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Column: Ducks’ Jakob Silfverberg and his linemates are burning it up at both ends

Ducks right wing Jakob Silfverberg is so responsible defensively and so willing to perform the dull but necessary work to prevent opposing forwards from scoring that his coaches were always happy to slot him into a defensive role and be glad when he scores an occasional goal. He seemed content to limit himself to that, too, at least until he and his linemates, left wing Andrew Cogliano and center Ryan Kesler, decided they were capable of much more.

On Sunday, with the Ducks’ playoff hopes in the balance after having lost the first two games of their second-round series at home to the Edmonton Oilers, Silfverberg and his linemates fulfilled their mission at both ends of the ice.

Silfverberg, who reached career highs in goals (23) and points (49) during the regular season, scored twice Sunday to pad his postseason total to six goals, second among NHL playoff scorers, and created the chance for the third-period goal by Kesler that capped the Ducks’ scoring in a wild 6-3 victory at Rogers Place. Kesler and Cogliano each were plus-three defensively and Silfverberg was plus-two; Kesler also won 16 of 21 faceoffs and was credited with four hits and a blocked shot.

“Our line, we’ve been playing together the previous years, and previous years we’ve been thinking, I think, a little too much defense,” Silfverberg said. “But this year we’ve been working on our offense, and tonight we got rewarded for that. It’s something we’ve been trying to do the whole year, get up in the play more, with our whole line, and tonight we managed to score a couple of goals.”

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He made it sound so easy. It wasn’t.

The crowd, revved up after generously jumping in to sing the American and Canadian anthems when country music artist Brett Kissel’s microphone failed, fell silent when the Ducks scored three times before the game was 12 minutes old.

But the Oilers fought back, pulling even 8 minutes 40 seconds into the second period and forcing the Ducks to contemplate the prospect of a prohibitive 3-0 series deficit.

That didn’t happen, and for several reasons. Goaltender John Gibson made key saves late in the second period, including two stops during on a three-on-one after the Ducks had gone ahead on a knuckling shot by Chris Wagner. Hampus Lindholm (plus-five defensively) led a defense corps that became an offensive catalyst by recording six vital assists. And, the Ducks managed to regain their lead, along with their composure.

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An epic 2-minute 42-second shift by Kesler late in the second period in the face of intense pressure by the Oilers reflected the Ducks’ resolve. Lindholm was on the ice for 2:21, a stretch that ended with Patrick Eaves taking a hooking penalty that the Ducks killed, one of three advantages they neutralized in compiling a perfect penalty-killing performance for the first time in seven playoff games.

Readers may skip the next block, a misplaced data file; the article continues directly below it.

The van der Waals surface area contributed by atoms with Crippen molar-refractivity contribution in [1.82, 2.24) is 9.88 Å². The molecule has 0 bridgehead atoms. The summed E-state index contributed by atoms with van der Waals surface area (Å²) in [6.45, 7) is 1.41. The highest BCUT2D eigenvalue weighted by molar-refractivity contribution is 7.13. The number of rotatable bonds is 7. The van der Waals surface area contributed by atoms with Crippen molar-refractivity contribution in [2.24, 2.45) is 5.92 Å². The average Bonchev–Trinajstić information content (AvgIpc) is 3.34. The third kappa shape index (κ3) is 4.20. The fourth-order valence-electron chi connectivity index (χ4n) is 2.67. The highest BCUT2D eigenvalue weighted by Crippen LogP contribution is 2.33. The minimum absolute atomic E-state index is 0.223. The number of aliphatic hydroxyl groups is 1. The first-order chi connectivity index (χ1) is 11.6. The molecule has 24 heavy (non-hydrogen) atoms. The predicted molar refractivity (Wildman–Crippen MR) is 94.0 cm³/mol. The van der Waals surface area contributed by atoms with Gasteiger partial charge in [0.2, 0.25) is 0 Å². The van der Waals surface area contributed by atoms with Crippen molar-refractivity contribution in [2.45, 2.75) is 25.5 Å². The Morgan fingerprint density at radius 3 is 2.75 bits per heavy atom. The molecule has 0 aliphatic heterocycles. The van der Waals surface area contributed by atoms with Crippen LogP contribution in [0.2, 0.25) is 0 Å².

“Probably not the average shift I’d recommend guys to have,” Lindholm said. “We kind of kept on the outside. We got a penalty but overall I don’t think we really gave them any dangerous shots. We weathered it and killed the penalty and that’s what matters.”

Silfverberg stood tallest on a night when several Ducks stood out. He enjoyed his first career multi-goal playoff game and matched a career best with three points in a playoff game, his excellence a constant thread throughout the game.

“Silvy is a tremendous hockey player,” coach Randy Carlyle said. “If you look at the stat sheet tonight, he was all over it. He’s the type of guy that’s an unsung, unassuming individual but he really is a tremendous hockey player and we’re very, very fortunate to have him. He can do a lot of things.”

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Silfverberg scored his first goal on the rebound of a shot by Lindholm at 5:33 of the first period. He was credited with his second goal (which made it 5-3) at 4:56 of the third period, though he appeared to have been offside on the play. The league said it “reviewed all available replays and consulted with the linesmen” before upholding the call on the ice, but Silfverberg wasn’t sure.

“It’s tough. Even I couldn’t really tell on the video,” he said. “I thought it was close but part of me thought it was good.”

There was no question, though, how good he was on Sunday, and it’s a memory he can cherish while the Ducks spend the next two days in the lakeside resort of Kelowna, an hour’s flight away.

But Silfverberg already knows how he wants to approach Game 4, to be played Wednesday in Edmonton.

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“You can’t sit back and receive,” he said. “You’ve got to be the team that pushes forward and I think that’s what we did.”

helene.elliott@latimes.com

Follow Helene Elliott on Twitter @helenenothelen


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